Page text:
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Unit 5 Chapter 18
Erosion by Wind and Waves
Section 1 Wind Erosion
The wind contains energy. This energy can be used for many things. It
can pick up particles and slam them into each other
Sand is an effective abrasive tool however the winds have to be strong
in order to be effective. The winds have to be approximately 18km
per hour.
How Wind Moves Sand and Dust
Wind as an agent of erosion needs dry conditions. It picks up & moves
sediments. It drives sediments against objects.
Saltation is the bouncing and jumping of sand particles by the wind.
Winds are able to carry the dust long distances in the atmosphere.
Winds over water
Dust from the Gobi Desert (Asia) has been transported to
Western USA (across the Pacific)
Dust from the Sahara Desert (Africa) has hit the Caribbean and
Southeastern USA.
Effects of Wind Erosion
Wind erosion can shape the landscapes. Where there are few to no
plants, more erosion will occur.
Desert Pavement
Desert pavement wind removes all small particles only pebbles &
boulders left behind (Southwest US & Sarah desert)
Blowout - removal of large amounts of land due to deflation (Great Plains)
Form in dry regions with patchy vegetation (Sand Hills of
Deflation Hallows
Removal of fine dry soil particles due to lack of vegetation to keep
soil from blowing away.
Dust storm strong steady winds lift large amounts of material from
top soil (silt & clay)
More Dust Storms
1930’s Dust Storms, called the “Dust Bowl”, farmers removed
vegetation that held the soil down. Then a draught occurred. Winds
carried the dust. It looked like a curtain of dust. Many people had to
move because they could no longer grow crops there.
Ventifact rocks with one side worn away
Death Valley has both Desert Pavement and Ventifacts
Facet - smooth surface
Wind Deposition
Particles are deposited when the wind can no longer support them.
Eventually they are compacted together and form sedimentary
Dunes -sand deposited by winds, formed where the soil is dry and
Windward side - The front side that the wind blows from (not steep)
Leeward side - The back side of a dune, mountain or hill (Steep)
White Sands National Monument
Most dunes are quartz sand. Exceptions to the rule are the White
Sands National Monument in New Mexico (gypsum), volcanic
beaches and beaches made with coral.
Types of Dunes
Dune Migration
Dunes migrate (move) toward the leeward direction. It can be as much as 30 meters per year and can
cover towns, farms & forests. Dry regions will have this migration, humid regions will not have this effect.
Loess is a deposit of un-layered siltstone particles, generally angular particles yellow in color. These
deposits range from 1 meter to 300 meters. In the US they are found mostly by the upper Mississippi &
Missouri River Valley. In Northern China they probably came from the Great Desert of Mongolia.
Section 2 Wave Erosion
As winds move over the oceans it causes waves that will erode the
shore line.
Shore Line Erosion
Mechanical Weathering- The waves break pieces of rocks by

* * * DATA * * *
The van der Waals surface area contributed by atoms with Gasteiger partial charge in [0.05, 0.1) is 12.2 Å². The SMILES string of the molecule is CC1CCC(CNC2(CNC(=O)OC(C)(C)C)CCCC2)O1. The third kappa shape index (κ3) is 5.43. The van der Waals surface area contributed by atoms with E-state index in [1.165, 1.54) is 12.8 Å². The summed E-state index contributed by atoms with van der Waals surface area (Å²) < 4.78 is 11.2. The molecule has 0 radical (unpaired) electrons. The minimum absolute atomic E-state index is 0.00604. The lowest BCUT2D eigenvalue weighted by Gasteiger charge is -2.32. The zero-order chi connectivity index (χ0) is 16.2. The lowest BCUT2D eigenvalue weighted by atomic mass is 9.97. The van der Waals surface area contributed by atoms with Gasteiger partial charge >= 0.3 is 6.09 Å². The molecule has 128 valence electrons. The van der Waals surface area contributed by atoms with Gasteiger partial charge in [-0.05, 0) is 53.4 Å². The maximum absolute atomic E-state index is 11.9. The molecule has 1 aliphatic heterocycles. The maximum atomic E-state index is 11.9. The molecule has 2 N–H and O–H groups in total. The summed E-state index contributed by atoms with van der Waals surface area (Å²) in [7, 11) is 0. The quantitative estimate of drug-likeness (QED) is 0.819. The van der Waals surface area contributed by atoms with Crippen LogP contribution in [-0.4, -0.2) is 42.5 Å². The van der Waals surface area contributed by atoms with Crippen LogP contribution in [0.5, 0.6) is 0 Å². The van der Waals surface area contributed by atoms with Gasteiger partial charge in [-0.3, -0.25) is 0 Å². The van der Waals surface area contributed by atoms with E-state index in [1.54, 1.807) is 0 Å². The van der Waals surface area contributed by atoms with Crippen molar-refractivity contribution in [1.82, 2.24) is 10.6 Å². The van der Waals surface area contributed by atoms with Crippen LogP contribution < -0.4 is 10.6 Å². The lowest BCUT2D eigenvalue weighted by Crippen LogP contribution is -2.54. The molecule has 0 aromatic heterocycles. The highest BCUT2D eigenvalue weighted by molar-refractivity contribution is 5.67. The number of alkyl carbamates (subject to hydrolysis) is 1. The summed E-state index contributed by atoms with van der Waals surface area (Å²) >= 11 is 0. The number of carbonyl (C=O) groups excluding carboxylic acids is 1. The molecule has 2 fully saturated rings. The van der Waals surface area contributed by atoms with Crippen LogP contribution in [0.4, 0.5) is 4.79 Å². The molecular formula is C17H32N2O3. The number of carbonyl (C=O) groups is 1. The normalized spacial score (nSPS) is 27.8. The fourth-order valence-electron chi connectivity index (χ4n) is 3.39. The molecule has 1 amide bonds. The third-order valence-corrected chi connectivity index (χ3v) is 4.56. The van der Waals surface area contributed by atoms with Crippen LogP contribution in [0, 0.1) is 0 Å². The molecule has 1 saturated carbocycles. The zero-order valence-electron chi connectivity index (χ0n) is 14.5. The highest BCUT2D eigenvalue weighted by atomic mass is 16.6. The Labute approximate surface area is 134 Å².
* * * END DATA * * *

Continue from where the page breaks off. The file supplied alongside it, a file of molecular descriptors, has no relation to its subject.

slamming them together.
Chemical Weathering – Waves forces salt water and air into
rocks and cracks.
Sea Cliffs
Sea cliffs happen when waves strike headlands of deep water.
Headland is a resistant rock formation that projects from the shore.
Sea Caves, Arches and Stacks
Sea Cave – hard material forms a notch then a cave, then an arch.
If the arch roof caves in then it is a stack. Found in California,
Oregon, Washington, Maine, Gasped Peninsula of Canada & the
Mediterranean Sea.
A sea arch is when waves cut completely through a headland.
A Stack is an offshore column of rock that was once connected to the
A beach is an area between high tide and low tide
Composition of Beaches
The composition is mostly quartz and some feldspar, some magnetite &
muscovite mica. There are a few beaches that can be calcite
(Bermuda) and basalt (Hawaii).
The Berm
During high and low tides sand will pile up into a sloping surface. As
more sand is deposited it raises up to form a natural berm.
A sand bar is an area of sand carried by ocean currents and deposited
near shore; usually across the mouth of a bay (by Fire Island)
Longshore-Current Deposits
Waves moving at an angle to the shore line often create currents.
A Longshore current is one that travels parallel to the shore.
Spit is a sand bar attached at one end (Dune Road)
A tombol (also known as a hook) is a split with a curved end (Sandy
Hook, NJ; Rockaway Beach;
Cape Cod, Mass)
Section 3 Coastal Erosion and Deposition
Coastal areas are among some of the most rapidly changing parts on
Absolute Sea-Level Changes
The sea level changes (amount of water) because of glaciers, periods of
melting and other climatic changes take place.
Relative Sea-Level Changes
Are changes in the sea level due to changes in the coastal features.
Submergent Coastlines
When sea level rises or sinks.
Fiord is a submerged glacial valley that has filled in with water.
Emergent Coastlines
When sea level falls, land is raised up to create a coastline.
Barrier Islands
Barrier Islands are sand bars not attached to the main land, they run
parallel to the shore. Fire Island, NY; Atlantic City Beach, NJ;
Hatteras, N.C.; Galveston & Padre Island, TX; Palm Beach & Miami,
A lagoon’s water is protected by sand dunes.
Jamaica Bay is behind Rockaway Beach Hook.
Preserving the Coast Line
Don’t pollute, keep the coastal areas free from pollution.
Do not build by them. Allow nature to do what it needs to